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  1. #11
    wclark5179's Avatar
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    I've got the 85mm Nikkor - H, f1.8, that I bought in Japan when I was in the Navy in the early 1970's.

    Has worked flawlessly.
    Bill Clark

  2. #12
    Leighgion's Avatar
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    I can't talk about "best," since I haven't used all the Nikkor 85's, but even my rather battered 85mm f2 AIS has never given me cause to complain about its optical performance.

  3. #13

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    Thanks...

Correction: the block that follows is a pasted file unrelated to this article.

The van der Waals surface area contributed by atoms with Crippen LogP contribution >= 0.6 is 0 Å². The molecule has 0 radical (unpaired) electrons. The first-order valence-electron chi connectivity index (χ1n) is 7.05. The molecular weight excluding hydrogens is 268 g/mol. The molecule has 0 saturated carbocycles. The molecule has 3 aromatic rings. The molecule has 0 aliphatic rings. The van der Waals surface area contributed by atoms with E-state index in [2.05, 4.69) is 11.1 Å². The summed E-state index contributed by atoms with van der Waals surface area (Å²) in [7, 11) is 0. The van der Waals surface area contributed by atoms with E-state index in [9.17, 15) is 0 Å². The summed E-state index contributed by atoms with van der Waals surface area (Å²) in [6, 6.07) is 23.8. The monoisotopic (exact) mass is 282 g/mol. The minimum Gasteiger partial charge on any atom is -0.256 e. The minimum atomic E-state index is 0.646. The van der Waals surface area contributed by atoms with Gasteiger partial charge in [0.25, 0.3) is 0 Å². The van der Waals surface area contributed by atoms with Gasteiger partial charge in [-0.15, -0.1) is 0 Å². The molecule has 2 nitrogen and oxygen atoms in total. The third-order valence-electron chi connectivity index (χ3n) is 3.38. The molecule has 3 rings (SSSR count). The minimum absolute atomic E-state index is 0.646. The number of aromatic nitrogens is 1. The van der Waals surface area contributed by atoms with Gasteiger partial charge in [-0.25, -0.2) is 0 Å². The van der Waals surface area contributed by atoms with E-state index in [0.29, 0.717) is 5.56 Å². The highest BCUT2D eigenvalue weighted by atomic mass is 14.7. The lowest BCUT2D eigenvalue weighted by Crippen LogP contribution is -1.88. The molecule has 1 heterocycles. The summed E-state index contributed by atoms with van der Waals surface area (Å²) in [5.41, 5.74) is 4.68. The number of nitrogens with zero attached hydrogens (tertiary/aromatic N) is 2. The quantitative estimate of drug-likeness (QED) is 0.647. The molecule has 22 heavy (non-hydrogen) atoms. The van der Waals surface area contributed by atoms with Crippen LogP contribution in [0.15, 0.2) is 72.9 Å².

I just discovered Ken Rockell's review and tests of the Nikkor 85s. I find it interesting that most here prefer the earlier versions (the 1.8), yet Rockwell prefers the 85/2 AIS. He refers to the reputation of the earlier 1.8s as "folklore" rather than truth.

    Also, in terms of price, the true bargain is the 85/2 AIS. At KEH, it goes for $149 less than the 1.8 AId version (I use KEH prices as my standard)--$364 (EX) vs. $215 (EX). I have not seen the deep discounts (which have been cited here thus far) for non-AI, AI H, and AId 85s. In fact, the opposite is true...the earlier lenses cost significantly more than the newer ones.
    Last edited by FilmOnly; 04-30-2010 at 04:18 PM. Click to view previous post history.

  4. #14